American senator and ex-presidential candidate John McCain has filed an amendment to repeal the Jones Act, a US law which requires that all goods shipped between US ports are carried by vessels built, owned and operated by US citizens.
He said in a statement: “I have long advocated for a full repeal of the Jones Act, an antiquated law that has for too long hindered free trade, made US industry less competitive and raised prices for American consumers.”
He continued: “The amendment I am introducing again today would eliminate this unnecessary, protectionist restriction.”
McCain cited research by the Congressional Research Service which found that the price of moving crude from the Gulf Coast to the Northeast United States on a US ship is three times higher than if a foreign-flagged tanker was used.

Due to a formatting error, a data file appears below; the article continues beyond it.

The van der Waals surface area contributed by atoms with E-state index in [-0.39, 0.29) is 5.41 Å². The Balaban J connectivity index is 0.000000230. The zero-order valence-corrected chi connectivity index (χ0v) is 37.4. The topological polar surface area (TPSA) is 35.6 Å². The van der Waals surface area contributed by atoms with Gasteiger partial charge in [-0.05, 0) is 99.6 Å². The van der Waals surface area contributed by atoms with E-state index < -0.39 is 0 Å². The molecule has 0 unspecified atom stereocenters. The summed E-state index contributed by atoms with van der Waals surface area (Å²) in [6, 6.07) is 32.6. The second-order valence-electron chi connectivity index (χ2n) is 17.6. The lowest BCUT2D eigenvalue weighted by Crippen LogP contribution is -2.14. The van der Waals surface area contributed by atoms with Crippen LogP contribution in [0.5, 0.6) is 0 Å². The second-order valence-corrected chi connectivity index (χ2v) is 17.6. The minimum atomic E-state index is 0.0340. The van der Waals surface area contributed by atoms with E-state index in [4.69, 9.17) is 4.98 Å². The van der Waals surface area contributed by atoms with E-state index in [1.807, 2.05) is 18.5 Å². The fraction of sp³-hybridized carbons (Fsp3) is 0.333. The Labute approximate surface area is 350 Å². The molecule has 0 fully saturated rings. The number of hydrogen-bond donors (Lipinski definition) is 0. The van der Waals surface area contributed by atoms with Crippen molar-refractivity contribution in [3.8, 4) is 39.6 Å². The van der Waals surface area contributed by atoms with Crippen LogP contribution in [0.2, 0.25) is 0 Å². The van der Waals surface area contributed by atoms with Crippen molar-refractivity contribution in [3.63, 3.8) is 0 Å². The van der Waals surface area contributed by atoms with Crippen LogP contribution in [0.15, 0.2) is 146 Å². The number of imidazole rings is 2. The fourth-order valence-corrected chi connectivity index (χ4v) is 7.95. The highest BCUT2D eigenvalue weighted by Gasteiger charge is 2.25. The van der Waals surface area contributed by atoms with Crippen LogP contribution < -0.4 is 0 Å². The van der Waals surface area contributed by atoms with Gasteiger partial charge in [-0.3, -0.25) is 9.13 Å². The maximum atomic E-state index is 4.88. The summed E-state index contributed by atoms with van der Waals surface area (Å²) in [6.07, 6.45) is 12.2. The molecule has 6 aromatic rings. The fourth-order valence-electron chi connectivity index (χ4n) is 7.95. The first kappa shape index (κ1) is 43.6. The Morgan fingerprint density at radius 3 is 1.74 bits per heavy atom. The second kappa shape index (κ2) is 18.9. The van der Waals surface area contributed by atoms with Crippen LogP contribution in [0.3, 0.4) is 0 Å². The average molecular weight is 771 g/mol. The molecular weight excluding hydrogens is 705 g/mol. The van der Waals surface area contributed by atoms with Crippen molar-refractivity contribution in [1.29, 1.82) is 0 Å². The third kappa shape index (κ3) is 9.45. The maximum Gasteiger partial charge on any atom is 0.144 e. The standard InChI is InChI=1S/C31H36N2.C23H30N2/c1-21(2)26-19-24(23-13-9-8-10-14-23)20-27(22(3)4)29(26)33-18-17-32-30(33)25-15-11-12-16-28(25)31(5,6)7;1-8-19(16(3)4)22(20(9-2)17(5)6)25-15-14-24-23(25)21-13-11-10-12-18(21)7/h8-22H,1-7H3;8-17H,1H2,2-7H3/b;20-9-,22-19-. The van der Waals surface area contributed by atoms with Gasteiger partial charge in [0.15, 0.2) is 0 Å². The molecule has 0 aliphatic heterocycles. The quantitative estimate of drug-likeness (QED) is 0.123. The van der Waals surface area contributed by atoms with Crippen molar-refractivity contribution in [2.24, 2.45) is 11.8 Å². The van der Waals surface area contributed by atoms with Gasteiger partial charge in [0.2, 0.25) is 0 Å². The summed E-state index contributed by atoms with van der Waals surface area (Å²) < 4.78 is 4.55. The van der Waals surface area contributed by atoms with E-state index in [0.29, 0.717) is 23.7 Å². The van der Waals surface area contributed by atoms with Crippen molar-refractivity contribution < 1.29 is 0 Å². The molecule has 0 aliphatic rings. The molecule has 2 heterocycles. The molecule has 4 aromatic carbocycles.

The American Maritime Partnership disagreed. Its chairman Tom Allegretti said in a statement: “The McCain amendment would gut the nation’s shipbuilding capacity, outsource our US Naval shipbuilding to foreign builders, and cost hundreds of thousands of family-wage jobs across this country.”
He continued: “The shipbuilding requirement, which Senator McCain seeks to eliminate, is in place to ensure that the United States maintains the industrial capacity to build its own ships, so as to protect and defend the American homeland.”
McCain is supported by oil refiners and many manufacturers and state governments.
In 2010, McCain introduced a bill to repeal the act but gave up when he estimated that he only had around 20 Senators votes out of 100.
Recently he said in a speech to The Heritage Foundation, a conservative think-tank: “The power of this maritime lobby is as powerful as anybody or any organisation I have run up against in my political career. All I can do is appeal to the patron saint of lost causes and keep pressing and pressing and sooner or later you have to succeed.”